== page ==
The spirit of the true magazine for men was summarized by Hugh Hefner in his introduction to Issue One of Playboy:
Most of today's "magazines for men" spend all their time out-of-doors--thrashing through thorny thickets or splashing about in fast flowing streams. We'll be out there too, occasionally, but we don't mind telling you in advance--we plan on spending most of our time inside. We like our apartment. We enjoy mixing up cocktails and an hors d'oeuvre or two, putting a little mood music on the phonograph, and inviting in a female acquaintance for a quiet discussion on Picasso, Nietzsche, jazz, sex.
How times change. I am not sure why. Some time around 1985 or 1990 all men's publishing entered the night. And a long, dark one it was. Editors dialed the age meter of the content back to about seventeen. Tutorials on what to pack for an "across the pond" on Pan Am and how to concoct a late-night supper for two gave way to lists of the best topless bars. And catalogs of "can't miss" pickup lines. The fact that someone actually believed that there WAS such a thing as a "can't miss" pickup line summarized the entire morass. And the editorial assumption that men had abandoned the desire to live with any style at all. Or the ability to do so. Don't get me wrong, I still bought the occasional copy of Esquire or GQ. And was disappointed almost every time.
Perhaps it was the definition of male lifestyle that had changed. Perhaps I just got older. Suddenly, pages that had once held short stories by the likes of P.G. Wodehouse were bursting with freestyle mountain climbing [sans protective gear like ROPES] and nude stunt parachuting from office buildings. Now, I don't have anything against vigorous and dangerous outdoor pursuits, as long as someone else is doing them. But leave a little room for me. This did not happen. If a fellow was not committed on an average weekend to risking death shortly after an all night tequila binge and orgy precipitated by a flurry of "can't miss" pickup lines, men's publishing was oblivious to him. Us. Me. Even Playboy became boring and predictable. Well, predictable anyway.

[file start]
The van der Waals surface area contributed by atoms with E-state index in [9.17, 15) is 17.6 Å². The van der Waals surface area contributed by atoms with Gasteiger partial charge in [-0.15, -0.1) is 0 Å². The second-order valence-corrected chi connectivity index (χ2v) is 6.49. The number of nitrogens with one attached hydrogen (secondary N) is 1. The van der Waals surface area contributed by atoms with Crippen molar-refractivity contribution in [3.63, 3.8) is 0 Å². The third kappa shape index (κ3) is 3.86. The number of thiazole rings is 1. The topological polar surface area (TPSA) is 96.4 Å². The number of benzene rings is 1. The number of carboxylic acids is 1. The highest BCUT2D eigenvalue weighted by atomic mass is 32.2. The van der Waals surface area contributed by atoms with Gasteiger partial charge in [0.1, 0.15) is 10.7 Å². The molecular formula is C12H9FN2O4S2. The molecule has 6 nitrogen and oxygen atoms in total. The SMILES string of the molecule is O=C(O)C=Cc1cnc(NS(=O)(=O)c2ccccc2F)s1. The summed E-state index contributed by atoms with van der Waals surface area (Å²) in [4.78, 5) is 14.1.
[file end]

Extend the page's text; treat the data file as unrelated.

A flicker of light appeared when I picked up my first issue of Maxim. I could not put it down. It was the most clever and funny magazine I had ever read. I eagerly watched for the following month's number. Which was singularly awful. Mystified, I closely inspected the first, magnificent copy. It was the British edition. Ours was dreck. Animal House between glossy covers.
Enter Men's Vogue in 2005. Finally, a men's magazine I could be in love with again. Although the literary element was still AWOL, at least you had to be able to read to like it. Fashion, design, art, travel. Profiles of men living lives of passion. The initial editorial introduction said that it was time for a men's magazine "that mattered". Amen, said I. In the ensuing months, I would eagerly look for each new copy and read it right through. I always learned something. And I always put it down reinvigorated. But that is all in the past. The blog Off The Cuff [listed at the right margin] posted a few days ago that Men's Vogue is soon to be retired. This horrifying news was confirmed by Jeff Bercovici of Portfolio.com. A victim of unsatisfactory circulation numbers and ad revenues. That apparently indicate that most men over age twenty-five have abandoned their interest in real style. In the unending pursuit of pretending to be seventeen. I am terribly sad. Men's Vogue, it was great while it lasted.
Requiescat in pace.
Addendum: Both the September and October issues of GQ have been very good. Perhaps there is yet some hope....ML